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July 02, 2011, 01:10:22 PM
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Windows is safe, it's the people that use it that often are idiots
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July 02, 2011, 01:18:19 PM
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Windows is safe, it's the people that use it that often are idiots

Yes, as I said, it is not easy to do things safely with it. If you shut it down, nobody will break in! But setups very a lot in how easy it is to get some security.



Same is true for other systems, with trash I was also referring to hardware. Computers are full of crypto to prevent you from copying a DVD, just imagine you would have control of it!

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wareen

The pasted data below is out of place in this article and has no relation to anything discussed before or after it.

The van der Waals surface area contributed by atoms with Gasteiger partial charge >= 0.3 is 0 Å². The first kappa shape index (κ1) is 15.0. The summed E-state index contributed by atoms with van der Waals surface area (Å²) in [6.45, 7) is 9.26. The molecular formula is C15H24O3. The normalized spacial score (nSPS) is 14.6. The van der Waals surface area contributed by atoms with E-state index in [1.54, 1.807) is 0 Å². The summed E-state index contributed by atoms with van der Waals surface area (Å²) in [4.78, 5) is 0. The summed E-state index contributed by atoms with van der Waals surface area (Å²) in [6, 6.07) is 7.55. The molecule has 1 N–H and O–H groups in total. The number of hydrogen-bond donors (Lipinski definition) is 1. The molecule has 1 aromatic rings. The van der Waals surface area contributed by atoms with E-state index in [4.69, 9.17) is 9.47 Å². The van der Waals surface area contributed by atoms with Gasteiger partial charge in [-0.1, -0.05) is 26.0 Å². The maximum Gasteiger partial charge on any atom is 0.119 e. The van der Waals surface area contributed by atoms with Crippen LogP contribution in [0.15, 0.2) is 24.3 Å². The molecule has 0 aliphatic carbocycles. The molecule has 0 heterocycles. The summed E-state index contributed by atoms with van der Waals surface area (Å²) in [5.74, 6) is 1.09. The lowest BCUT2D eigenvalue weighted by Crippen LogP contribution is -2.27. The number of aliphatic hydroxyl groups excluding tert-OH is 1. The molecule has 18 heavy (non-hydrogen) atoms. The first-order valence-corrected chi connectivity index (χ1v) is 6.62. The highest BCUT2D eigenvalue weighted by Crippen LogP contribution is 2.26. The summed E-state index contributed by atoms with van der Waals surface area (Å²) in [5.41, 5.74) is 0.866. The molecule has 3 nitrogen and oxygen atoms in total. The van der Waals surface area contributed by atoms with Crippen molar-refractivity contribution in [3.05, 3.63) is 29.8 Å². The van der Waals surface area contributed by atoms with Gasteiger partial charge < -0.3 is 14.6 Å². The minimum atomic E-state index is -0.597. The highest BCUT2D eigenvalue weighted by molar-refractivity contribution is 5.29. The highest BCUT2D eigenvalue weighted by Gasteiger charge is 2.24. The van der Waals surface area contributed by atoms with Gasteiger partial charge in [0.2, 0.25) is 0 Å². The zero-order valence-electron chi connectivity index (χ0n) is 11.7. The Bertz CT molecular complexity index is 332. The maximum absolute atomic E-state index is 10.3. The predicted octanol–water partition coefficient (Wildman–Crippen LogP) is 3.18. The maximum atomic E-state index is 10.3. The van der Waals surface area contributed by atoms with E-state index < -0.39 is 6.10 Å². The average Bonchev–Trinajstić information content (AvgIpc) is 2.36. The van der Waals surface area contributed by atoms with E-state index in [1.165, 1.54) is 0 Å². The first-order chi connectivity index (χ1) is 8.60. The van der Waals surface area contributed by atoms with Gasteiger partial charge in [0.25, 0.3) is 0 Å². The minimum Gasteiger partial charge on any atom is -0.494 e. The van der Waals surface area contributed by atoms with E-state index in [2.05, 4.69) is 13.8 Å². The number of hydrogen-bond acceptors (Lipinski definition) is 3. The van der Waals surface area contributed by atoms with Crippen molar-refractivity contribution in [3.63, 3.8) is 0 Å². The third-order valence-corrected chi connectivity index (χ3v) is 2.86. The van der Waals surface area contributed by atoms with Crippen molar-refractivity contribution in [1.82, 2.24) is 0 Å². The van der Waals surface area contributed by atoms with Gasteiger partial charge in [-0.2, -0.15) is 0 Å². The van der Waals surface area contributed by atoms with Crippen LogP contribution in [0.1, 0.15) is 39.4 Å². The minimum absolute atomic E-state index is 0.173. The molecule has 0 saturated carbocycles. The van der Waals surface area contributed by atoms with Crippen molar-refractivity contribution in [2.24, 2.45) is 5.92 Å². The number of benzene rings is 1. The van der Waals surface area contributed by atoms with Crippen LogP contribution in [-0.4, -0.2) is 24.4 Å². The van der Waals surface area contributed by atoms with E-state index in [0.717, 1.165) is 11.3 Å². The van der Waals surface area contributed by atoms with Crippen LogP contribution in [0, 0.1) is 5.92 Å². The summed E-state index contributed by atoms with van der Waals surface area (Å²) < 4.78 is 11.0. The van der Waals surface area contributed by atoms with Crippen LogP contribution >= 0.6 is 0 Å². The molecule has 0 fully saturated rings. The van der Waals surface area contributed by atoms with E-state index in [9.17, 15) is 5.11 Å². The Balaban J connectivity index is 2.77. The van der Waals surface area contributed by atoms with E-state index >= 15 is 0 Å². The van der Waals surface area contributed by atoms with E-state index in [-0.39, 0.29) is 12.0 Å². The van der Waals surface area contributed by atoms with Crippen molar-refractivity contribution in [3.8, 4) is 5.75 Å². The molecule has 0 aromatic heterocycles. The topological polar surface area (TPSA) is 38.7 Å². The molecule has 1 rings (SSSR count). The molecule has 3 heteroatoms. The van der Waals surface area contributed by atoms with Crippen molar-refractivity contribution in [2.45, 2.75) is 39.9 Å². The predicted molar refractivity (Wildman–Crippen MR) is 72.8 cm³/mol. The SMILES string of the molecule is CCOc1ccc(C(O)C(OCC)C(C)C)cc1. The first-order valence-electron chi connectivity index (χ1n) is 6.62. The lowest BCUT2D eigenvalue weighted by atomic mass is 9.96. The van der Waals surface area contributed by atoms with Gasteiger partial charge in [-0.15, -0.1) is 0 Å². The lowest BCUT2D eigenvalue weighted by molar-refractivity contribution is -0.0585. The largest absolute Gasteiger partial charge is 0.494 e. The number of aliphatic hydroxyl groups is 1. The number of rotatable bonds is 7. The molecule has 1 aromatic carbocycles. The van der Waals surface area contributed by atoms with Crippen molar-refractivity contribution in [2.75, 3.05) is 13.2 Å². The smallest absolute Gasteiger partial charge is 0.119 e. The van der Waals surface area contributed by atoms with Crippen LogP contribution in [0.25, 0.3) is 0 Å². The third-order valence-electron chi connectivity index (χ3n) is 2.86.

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July 02, 2011, 01:50:28 PM
 #7

I like to distinguish between Bitcoin the concept and the actual client implementation.
Your fallacy is to not do so - it is actually possible to start using Bitcoins within seconds: I just visited a friend, went to mybitcoin.com on his computer and registered an account for him within "seconds" (ok, it might have been a minute or two to explain some password basics). Then I sent him some BTC from my phone - voila!

It is absolutely possible to start using Bitcoin within seconds and without technical skills! The standard Bitcoin client does not offer this just yet but it is by far not the only way to use Bitcoin.
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July 02, 2011, 02:03:57 PM